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A Story of a Post-Truth Civilization

A Story of a Post-Truth Civilization

Imagine a country. For over fifty years, it was the dominant economic and military force in the world. Its people were prosperous. Its way of living admired. It led the world in science and art. Its culture admired the world over. It produced a wealth of fabulous artists, writers and thinkers. 

It then got involved with a costly overseas war. That lasted for decades. That it couldn't win. That bankrupt it. The faith of its people in the leaders was tested. They had believed that the country was invincible. Its religion mighty and true. Its army undefeatable. 

The result? Its political class split.

One group believed that the country needed to return to traditional roots. That the new ways of thinking had undermined the country's strength. That a return to the old ways would reinvigorate it. The old faith had to re-emerge. Stronger and more vital than before. 

Another group blamed the establishment. The politicians and the aristocracy. They wanted to suspend democracy. Impose an oligarchy of hard-edged money-makers who would return the country to prosperity. Permanently shut up those that thought and acted differently. Making sure they couldn't stay in the country. Or something worse. 

A third group wanted to move in new directions. To challenge the traditional ways of viewing the world. To question everything. To work out better ways of living. To discover a better morality that can provide the good life to all. 

There was a clash between types of knowledge. One group used stories to emphasise the traditional value of the culture. To create an emotional distrust of newfangled ideas and a deep attachment to a mythological past.

The second group employed professional orators and rhetoricians to persuade people of the worth of their political position. The quality of the idea was irrelevant to these people. It could be self-interested, altruistic, warmongering, peaceful. The only motive was to win the argument.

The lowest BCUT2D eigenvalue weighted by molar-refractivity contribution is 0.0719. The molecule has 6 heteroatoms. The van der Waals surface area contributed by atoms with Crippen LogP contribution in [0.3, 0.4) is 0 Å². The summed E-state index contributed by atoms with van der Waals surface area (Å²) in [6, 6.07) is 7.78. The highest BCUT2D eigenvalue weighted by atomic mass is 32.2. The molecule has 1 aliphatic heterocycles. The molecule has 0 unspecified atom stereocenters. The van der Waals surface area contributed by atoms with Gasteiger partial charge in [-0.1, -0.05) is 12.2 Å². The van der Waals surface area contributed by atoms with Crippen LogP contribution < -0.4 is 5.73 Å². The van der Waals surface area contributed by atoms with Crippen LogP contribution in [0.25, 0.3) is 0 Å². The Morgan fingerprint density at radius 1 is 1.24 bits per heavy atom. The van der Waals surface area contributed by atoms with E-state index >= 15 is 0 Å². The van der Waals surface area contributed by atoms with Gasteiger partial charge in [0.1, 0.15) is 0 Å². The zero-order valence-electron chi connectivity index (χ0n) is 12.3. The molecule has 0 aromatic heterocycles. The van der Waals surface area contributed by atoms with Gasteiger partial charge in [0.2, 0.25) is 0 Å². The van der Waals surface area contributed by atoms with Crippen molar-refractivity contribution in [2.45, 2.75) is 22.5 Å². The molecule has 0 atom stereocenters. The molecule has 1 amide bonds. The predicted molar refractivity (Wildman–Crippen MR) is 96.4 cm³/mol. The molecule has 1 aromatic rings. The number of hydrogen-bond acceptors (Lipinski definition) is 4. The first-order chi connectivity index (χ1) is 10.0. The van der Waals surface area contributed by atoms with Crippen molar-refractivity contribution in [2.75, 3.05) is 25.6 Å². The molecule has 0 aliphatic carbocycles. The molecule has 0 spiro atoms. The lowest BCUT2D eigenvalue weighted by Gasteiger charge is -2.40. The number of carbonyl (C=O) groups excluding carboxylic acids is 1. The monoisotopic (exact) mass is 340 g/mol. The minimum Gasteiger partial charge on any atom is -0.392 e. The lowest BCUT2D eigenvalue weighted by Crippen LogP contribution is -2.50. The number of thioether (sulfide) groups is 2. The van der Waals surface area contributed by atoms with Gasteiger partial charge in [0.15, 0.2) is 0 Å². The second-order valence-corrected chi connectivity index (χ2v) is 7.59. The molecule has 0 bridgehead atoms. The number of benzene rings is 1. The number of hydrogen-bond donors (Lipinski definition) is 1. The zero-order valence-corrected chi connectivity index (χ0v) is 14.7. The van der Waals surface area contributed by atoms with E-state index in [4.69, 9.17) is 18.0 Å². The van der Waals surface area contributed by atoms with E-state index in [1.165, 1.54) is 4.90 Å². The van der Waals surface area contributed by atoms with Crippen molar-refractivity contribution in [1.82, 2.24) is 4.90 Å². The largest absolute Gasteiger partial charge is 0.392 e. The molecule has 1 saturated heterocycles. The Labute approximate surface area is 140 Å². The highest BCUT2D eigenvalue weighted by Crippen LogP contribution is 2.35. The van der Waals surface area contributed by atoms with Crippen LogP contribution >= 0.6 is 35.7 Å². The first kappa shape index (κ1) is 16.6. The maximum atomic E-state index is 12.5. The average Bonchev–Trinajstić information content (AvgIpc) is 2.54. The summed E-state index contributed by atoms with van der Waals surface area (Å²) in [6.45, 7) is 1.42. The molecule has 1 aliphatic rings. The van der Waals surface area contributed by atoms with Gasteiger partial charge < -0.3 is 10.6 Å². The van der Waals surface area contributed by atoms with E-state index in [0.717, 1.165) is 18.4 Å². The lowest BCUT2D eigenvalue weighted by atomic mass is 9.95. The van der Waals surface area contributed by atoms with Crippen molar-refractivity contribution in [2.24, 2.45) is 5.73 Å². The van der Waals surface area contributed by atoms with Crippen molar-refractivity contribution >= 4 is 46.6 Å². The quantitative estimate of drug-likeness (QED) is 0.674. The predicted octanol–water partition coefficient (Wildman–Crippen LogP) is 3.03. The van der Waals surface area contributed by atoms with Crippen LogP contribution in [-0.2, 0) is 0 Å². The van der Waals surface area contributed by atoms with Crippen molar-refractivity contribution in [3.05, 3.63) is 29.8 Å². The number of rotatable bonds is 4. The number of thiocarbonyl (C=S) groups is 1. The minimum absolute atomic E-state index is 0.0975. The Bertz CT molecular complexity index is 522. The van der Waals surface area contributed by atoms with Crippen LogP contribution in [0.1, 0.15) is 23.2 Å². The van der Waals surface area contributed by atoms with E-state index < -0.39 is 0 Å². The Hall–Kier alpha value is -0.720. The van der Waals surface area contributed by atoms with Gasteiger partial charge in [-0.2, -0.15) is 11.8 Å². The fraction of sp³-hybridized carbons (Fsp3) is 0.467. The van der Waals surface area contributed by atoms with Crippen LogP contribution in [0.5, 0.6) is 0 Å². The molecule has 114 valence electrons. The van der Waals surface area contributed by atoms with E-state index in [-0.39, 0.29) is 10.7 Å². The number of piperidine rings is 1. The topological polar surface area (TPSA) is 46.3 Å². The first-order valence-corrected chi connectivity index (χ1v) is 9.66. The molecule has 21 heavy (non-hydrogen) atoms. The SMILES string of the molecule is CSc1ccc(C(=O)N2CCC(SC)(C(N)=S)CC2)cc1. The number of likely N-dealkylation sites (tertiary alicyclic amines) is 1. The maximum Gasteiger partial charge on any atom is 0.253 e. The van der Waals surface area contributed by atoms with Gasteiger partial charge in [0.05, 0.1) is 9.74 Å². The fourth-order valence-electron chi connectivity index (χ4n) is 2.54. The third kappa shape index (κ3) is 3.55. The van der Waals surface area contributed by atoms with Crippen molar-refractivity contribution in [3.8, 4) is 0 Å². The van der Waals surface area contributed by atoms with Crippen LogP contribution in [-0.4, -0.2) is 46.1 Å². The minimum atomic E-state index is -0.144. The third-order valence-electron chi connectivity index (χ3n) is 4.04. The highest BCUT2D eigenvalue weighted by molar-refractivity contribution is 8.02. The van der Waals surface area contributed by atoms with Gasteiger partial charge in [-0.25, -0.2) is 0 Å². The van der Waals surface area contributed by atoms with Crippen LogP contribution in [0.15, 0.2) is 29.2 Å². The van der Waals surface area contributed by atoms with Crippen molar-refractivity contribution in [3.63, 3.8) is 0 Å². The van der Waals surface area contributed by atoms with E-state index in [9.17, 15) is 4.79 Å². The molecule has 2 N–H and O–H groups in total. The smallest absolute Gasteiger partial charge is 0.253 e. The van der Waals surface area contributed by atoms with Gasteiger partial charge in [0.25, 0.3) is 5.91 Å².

The third group tried to discover and explain how the world really worked. They distrusted the storytellers and argued with the orators. For them, there was real truth to be discovered and it was being obscured by politicised debate.

Among this cultural split, a fourth group emerged. A group of comic funnymen began to satirically attack those involved in the debates. They parodied people across all the groups, making them look foolish and self-interested.

In this chaotic environment, the great power began to lose its cultural influence. Countries that had relied on its benevolence began to go their own way. Those that had feared its might began to rattle their sabres. Fearful and anxious about the country's future, the political classes got mired in internal infighting, failing to address the real needs of the civilization.

Within a few decades, this once mighty power was forced to accede to the demands of a rival civilization, Philip the Great's Macedonian Empire. Yes, I'm talking about Ancient Athens.

Where did you think I was talking about?

These tensions caused the collapse of Athenian power. A number of dictatorial oligarchies emerged. Blaming a system that allowed anyone to play a role in political life, they believed that only "the best and most qualified men" should deliberate about public affairs and make the laws. For them, that was not decided via meritocratic means, but decided by birth. The nobility were naturally the best. The rest, lacking.

The worst of these? The Thirty Tyrants, who killed 5% of Athenian citizens! Even though they were eventually overthrown, Athens never refound the vigorous democracy for which it was famed. Eventually, shorn of might and power, it became a Roman vassel. And Rome, in its brutalist political outlook, banned philosophical thought. Once great minds reduced to slaves teaching children basic maths.

Alongside this shift in political structure from democracy to oligarchy, and the accompanying violence and social upheaval, many new concepts and ways of thinking emerged.

  1. Rational philosophy (via Plato's concept of the rational part of the soul)
  2. Natural sciences (via Hippocrates and Aristotle)
  3. Comedy as an artform (Aristophanes' comedies played a vital role in Socrates' fate)
  4. Satire (Socrates was a figurehead for the satirical form)
  5. Spin doctoring (or sophistry)
  6. The art of rhetoric (Plato's attempt to separate moral speaking from sophistry)

From them, modern civilization was built. What might emerge in our current post-truth times?

Will a new form of post-human philosophical intelligence arise in AI? Or will it merely be a tool of embedded power?

Will the digital revolution result in widespread sophistry becoming the driving force of social change? Or will rationalist forces reassert themselves?

Will social satirists like Jon Stewart and John Oliver become increasingly influential? Or will their voices be silenced by a new oligarchic power?

Only time will tell.

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Saturday, 04 July 2020

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